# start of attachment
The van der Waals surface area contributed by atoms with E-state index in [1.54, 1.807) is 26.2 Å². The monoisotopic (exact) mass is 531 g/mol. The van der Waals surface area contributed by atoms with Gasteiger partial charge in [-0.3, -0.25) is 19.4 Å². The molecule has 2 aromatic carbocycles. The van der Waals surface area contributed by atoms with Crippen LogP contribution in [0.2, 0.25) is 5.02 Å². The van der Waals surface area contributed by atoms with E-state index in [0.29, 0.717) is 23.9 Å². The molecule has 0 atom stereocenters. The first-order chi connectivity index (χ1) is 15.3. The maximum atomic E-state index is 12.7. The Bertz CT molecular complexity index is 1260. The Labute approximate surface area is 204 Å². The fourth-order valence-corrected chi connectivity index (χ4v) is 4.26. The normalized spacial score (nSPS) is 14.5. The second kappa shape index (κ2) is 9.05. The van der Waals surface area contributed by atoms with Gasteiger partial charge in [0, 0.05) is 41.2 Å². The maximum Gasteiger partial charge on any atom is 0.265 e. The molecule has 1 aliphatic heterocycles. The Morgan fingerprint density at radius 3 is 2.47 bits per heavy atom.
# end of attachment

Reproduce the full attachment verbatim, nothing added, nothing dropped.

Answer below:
The van der Waals surface area contributed by atoms with E-state index in [1.54, 1.807) is 26.2 Å². The monoisotopic (exact) mass is 531 g/mol. The van der Waals surface area contributed by atoms with Gasteiger partial charge in [-0.3, -0.25) is 19.4 Å². The molecule has 2 aromatic carbocycles. The van der Waals surface area contributed by atoms with Crippen LogP contribution in [0.2, 0.25) is 5.02 Å². The van der Waals surface area contributed by atoms with E-state index in [0.29, 0.717) is 23.9 Å². The molecule has 0 atom stereocenters. The first-order chi connectivity index (χ1) is 15.3. The maximum atomic E-state index is 12.7. The Bertz CT molecular complexity index is 1260. The Labute approximate surface area is 204 Å². The fourth-order valence-corrected chi connectivity index (χ4v) is 4.26. The normalized spacial score (nSPS) is 14.5. The second kappa shape index (κ2) is 9.05. The van der Waals surface area contributed by atoms with Gasteiger partial charge in [0, 0.05) is 41.2 Å². The maximum Gasteiger partial charge on any atom is 0.265 e. The molecule has 1 aliphatic heterocycles. The Morgan fingerprint density at radius 3 is 2.47 bits per heavy atom.